Educators should also take note that collaborative learning tasks in a virtual learning setting can place high demands on limited cognitive resources, often due to the ill-structured nature of the tasks and lack of clarity regarding the learning goals to achieve through the collaboration. Collaborating with fellow students in a virtual learning setting through social tools, such as discussion forums, for example, requires self-initiated self-regulatory processes apart from the other-regulation processes represented by the social collaboration style preferences. However, research has shown that students often do not self-initiate a high degree of self-directed learning processes and often struggle when engaging in ill-structured learning tasks [22]. Educators and e-tutors can consider scaffolding self-directed learning by providing timely instructional prompts and feedback on the role and contributions made by the virtual community members to the debate. From a cognitive meta-perspective, educators or e-tutors can timely adopt either a directive and/or facilitative style in regulating the participation of students in support of the members’ dominant social collaboration style preferences. They can also act as moderators of the quality of the content of the debate and provide feedback to the members of the debate. By identifying the dominant social collaboration style preferences of the various members who participate in the collaborative learning task, strategies to encourage and facilitate optimal and quality participation of all members can be achieved. This type of intervention by the educator or e-tutor can support the learning of members and facilitate the development of the self-directed learning and other regulation qualities required for effective learning in a virtual learning setting. Experiencing successful learning through the use and application of digital technologies may further enhance a receptivity to adapt to changing technological innovations in virtual learning settings.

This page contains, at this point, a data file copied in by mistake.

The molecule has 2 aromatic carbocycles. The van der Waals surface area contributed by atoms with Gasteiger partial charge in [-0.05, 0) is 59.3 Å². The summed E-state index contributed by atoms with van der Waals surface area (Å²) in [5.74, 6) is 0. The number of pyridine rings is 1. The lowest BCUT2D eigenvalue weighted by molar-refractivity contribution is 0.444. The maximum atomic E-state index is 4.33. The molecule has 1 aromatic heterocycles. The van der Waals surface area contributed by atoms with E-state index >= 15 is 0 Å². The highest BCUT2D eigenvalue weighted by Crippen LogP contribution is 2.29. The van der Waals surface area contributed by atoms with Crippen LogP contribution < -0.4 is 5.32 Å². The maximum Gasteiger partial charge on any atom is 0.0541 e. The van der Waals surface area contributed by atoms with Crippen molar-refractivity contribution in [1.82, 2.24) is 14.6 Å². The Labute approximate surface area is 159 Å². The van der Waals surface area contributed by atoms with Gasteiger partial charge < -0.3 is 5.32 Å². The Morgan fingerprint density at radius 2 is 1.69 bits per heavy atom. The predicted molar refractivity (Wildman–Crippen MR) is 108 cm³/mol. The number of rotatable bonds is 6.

5. Conclusion

The chapter contributed to the sparse literature and research on the role of personality characteristics in people’s ability to accept and adapt to the requirements of a digital information technology-driven society. More specifically, the research findings enhanced understanding of the association between adult learners’ social collaboration style preferences and their willingness to engage with new technologies in a digitised learning environment. Exploring this association within the context of a virtual learning environment setting provided valuable insights that contributed to the new emerging research literature on the demands and challenges of open and distance e-learning in a digital society. The new knowledge contributed by the chapter can be used to enhance the learning experiences of the open and distance e-learning student.

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Melinde Coetzee (December 14th 2016). Social Collaboration Style Preferences and Cognitive Receptivity to Technological Change and Innovation in Open and Distance e-Learning, Virtual Learning, Dragan Cvetkovic, IntechOpen, DOI: 10.5772/65220. Available from: